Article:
For the most part, having only the one level of backlighting is pretty acceptable. I do with there was a level between off and on though. One thing that I can easily notice is some of the keys are significantly brighter than others. It’s not ugly and certainly not a deal breaker but those keys in particular(P, [, W) seem too bright to me.
Probably my only valid complaint about the keyboard is the contrast of the keys. It’s starting to become a pet peeve of mine and I wish manufacturers would start paying more attention to this. Silver keycaps on a silver chassis, with grey lettering and white backlight is NOT a good thing. It’s not so bad in evenly lit rooms, but if you’re outside or next to a window, the sunlight really makes it difficult to see the keys. Backlighting only makes it worse too. The only solution is having keycaps with some contrast, such as black.
The trackpad is also something that stayed the same, which is also a good thing. Actually I take it back, it changed a little. HP shaved off a little on the trackpad width, making it 120mm wide now. The height is the same at 60mm. Yes it’s a little smaller than before but it’s still wider than almost every other trackpad out there. To me, this is an improvement because I’m even less likely to accidentally hit the trackpad now, while typing.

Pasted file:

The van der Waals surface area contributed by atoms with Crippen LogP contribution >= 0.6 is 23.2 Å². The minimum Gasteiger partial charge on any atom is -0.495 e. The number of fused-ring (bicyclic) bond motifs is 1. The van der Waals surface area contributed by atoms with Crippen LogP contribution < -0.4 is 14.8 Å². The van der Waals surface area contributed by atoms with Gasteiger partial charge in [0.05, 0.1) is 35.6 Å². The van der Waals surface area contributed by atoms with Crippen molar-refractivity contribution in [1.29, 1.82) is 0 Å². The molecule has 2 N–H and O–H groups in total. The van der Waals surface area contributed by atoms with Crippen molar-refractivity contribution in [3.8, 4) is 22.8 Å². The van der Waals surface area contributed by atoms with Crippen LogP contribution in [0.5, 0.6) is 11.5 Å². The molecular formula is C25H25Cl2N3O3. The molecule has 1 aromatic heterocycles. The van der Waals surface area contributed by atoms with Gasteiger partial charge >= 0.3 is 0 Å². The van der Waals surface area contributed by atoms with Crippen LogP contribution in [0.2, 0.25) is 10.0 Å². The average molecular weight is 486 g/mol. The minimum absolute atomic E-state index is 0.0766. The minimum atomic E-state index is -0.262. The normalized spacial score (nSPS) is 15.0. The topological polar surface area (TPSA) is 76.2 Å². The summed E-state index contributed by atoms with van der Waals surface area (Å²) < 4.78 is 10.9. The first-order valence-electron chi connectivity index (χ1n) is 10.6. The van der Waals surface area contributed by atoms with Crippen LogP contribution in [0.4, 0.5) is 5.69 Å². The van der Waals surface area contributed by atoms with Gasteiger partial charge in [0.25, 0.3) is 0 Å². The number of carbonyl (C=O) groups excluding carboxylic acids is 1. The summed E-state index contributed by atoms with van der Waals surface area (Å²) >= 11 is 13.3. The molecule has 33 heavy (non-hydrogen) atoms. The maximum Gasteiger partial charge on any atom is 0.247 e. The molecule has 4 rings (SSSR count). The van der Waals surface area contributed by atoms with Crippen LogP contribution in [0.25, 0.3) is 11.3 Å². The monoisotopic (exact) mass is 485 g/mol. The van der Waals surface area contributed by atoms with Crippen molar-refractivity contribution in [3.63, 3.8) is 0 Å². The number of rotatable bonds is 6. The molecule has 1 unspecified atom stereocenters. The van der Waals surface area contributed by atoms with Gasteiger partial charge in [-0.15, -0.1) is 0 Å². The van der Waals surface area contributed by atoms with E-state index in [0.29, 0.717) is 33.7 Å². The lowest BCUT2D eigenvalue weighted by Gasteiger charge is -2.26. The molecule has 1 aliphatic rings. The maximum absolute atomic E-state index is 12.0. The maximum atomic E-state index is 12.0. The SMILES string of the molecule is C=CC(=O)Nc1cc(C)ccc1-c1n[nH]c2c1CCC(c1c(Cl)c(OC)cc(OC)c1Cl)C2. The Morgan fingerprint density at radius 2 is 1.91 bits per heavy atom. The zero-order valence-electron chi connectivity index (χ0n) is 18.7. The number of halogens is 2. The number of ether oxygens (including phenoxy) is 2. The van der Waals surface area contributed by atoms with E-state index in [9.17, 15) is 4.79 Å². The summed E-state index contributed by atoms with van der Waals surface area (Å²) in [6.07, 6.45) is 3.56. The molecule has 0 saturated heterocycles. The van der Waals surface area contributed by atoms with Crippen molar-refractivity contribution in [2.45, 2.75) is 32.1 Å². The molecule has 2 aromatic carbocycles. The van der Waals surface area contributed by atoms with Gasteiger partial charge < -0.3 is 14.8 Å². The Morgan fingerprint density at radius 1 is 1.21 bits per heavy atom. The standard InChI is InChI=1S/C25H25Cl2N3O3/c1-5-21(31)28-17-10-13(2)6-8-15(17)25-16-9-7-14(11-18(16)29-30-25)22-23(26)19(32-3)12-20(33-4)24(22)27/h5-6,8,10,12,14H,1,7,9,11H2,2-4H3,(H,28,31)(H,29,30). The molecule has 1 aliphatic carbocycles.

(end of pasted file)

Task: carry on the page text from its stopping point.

The surface of the trackpad is glass, so it’s very smooth to touch and use. Gestures registered perfectly for me and I had no problems with tracking the mouse pointer. I typically do single and double taps, not clicking, but both worked perfectly fine for me. The right click is actually a little far over, if you’re used to traditional trackpads, so you’ll probably want to convert to double tap on this one.
It’s a Synaptics brand touchpad so the three finger swipe gestures are programmed for app switching only. The two finger scrolling is very smooth on both Chrome and Edge. Pinch to zoom works pretty well but the trackpad is a little short so it’s not always the easiest to do. Overall, I’m very impressed with the trackpad.